The Top Recipes You Cooked This Year

Our 20 most popular recipes of 2015

We cooked a lot this year. The test kitchen developed hundreds of recipes, both sweet and savory, but these are the ones readers loved most. From classics like the patty melt and shrimp and grits to homemade Irish cream and something called the Heaven and Hell cake. Here's to cooking even more in 2016.

Chicken Marsala

Pounding the chicken cutlets before cooking renders them thin and terrifically tender. Deglazing the pan with Marsala and stock after cooking the chicken creates a quick, rich sauce.Maxime Iattoni
brown rice, boil brown rice, brown rice recipe, perfect brown rice

Perfect Brown Rice

Cooking brown rice, or at least cooking it well, is tricky. Here is our technique for making light and fluffy rice.Matthew Taylor-Gross

Shrimp and Grits

Like the cooks at Crook's Corner, the celebrated restaurant in Chapel Hill, North Carolina, we recommend using stone-ground grits. They take more time to cook, but their flavor and texture are richer than instant grits. Get the recipe for Shrimp and Grits »André Baranowski

Rose's Famous Caramel Cake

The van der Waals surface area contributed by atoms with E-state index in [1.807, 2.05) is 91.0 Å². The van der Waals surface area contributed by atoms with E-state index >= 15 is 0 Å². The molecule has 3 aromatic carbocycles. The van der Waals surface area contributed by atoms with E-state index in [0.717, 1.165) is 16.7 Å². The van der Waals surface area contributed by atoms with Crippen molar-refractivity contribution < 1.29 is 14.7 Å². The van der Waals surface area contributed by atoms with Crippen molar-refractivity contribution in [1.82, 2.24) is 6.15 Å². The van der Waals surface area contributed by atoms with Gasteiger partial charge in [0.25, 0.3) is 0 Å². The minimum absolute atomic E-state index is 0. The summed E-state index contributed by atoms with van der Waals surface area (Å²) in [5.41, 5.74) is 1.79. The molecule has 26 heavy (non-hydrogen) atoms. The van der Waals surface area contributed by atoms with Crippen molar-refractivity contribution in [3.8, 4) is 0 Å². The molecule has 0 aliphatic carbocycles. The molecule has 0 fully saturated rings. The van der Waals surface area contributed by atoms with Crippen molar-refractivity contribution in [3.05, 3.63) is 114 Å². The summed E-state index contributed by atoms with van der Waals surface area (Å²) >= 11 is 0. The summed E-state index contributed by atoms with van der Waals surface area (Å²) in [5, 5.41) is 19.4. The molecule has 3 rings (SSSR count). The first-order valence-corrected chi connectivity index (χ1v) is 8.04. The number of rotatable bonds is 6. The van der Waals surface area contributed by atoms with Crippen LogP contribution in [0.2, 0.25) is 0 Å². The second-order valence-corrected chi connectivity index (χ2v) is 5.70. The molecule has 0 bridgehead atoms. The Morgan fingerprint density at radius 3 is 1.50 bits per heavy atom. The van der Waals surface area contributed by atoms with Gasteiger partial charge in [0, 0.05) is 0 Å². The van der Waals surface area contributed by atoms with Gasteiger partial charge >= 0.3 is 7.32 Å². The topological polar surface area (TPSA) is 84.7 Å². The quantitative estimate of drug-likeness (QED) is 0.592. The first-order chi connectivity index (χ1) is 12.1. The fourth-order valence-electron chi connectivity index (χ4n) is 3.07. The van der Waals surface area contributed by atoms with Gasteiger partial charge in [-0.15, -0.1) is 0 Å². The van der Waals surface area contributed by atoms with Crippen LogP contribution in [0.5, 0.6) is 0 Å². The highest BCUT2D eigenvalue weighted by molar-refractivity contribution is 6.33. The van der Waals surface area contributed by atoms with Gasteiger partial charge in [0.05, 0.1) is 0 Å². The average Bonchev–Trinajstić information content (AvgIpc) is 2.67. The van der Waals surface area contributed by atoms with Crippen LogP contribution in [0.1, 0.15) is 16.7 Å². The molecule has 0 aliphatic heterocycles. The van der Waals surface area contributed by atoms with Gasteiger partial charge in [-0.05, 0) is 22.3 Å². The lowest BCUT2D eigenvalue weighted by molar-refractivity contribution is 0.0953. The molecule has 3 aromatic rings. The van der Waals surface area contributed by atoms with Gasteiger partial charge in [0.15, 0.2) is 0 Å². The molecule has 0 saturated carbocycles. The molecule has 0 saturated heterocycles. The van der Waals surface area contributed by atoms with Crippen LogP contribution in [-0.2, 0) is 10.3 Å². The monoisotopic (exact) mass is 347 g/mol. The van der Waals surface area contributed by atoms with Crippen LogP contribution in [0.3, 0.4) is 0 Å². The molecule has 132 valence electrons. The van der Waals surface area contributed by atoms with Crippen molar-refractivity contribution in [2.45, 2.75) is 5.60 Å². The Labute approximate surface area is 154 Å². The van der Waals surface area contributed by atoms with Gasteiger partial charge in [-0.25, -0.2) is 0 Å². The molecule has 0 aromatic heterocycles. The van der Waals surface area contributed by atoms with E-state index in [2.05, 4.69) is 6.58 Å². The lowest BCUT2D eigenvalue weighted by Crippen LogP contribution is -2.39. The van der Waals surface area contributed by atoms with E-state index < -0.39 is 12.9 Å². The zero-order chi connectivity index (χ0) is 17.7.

This buttery cake slathered with rich caramel icing has earned local fame on Chicago's South Side—it's one of our favorites to make for special occasions.James Oseland

Heaven and Hell Cake

Heaven And Hell Cake
This rich, multilayered dessert of angel food and devil's food cake, peanut butter mousse, and milk chocolate ganache should be frozen before icing is added and refrigerated before it's sliced.Matt Taylor-Gross

Homemade Irish Cream

Cream, whiskey, vanilla, and coffee combine with sweetened condensed milk for a silky-smooth alternative to store-bought Irish cream. We love it added to coffee, used to sweeten cake frosting, or just on its own, enjoyed over a little ice.Cory Baldwin
Grilled Lobster with Garlic-Parsley Butter

Grilled Lobster with Garlic-Parsley Butter

In this perfect summer recipe, lobster is flash-grilled, then poached in its own shell in a pool of melted garlic-parsley butter.Mark Roper

Greek Pasta Salad

Tangy feta and crunchy veggies get extra body from rotini in this classic Greek-inspired pasta salad. Easy to make and best served chilled or at room temperature, it's a perfect picnic dish.Maxime Iattoni

Treacle Tart

In Britain, treacle is a word applied to everything from sticky molasses to golden syrup, which is lighter in character and in color, and an essential component of our beloved treacle tart.Todd Coleman

Salad Niçoise

Traditionally made with local olives, oil-cured tuna, and anchovies, this protein-rich salad from Provence has become a staple of brasseries all over France. This recipe first appeared in our June/July 2012 issue along with Sylvie Bigar's story The Road to Paradise.Todd Coleman

Harissa

In North Africa, cooks have long relied on this garlicky chile paste to lend depth to cooked meats and vegetables. It's incredibly dependable in its ability to liven up foods—we use it in all sorts of ways, from serving alongside crudités to rubbing grilled meats to topping falafel.André Baranowski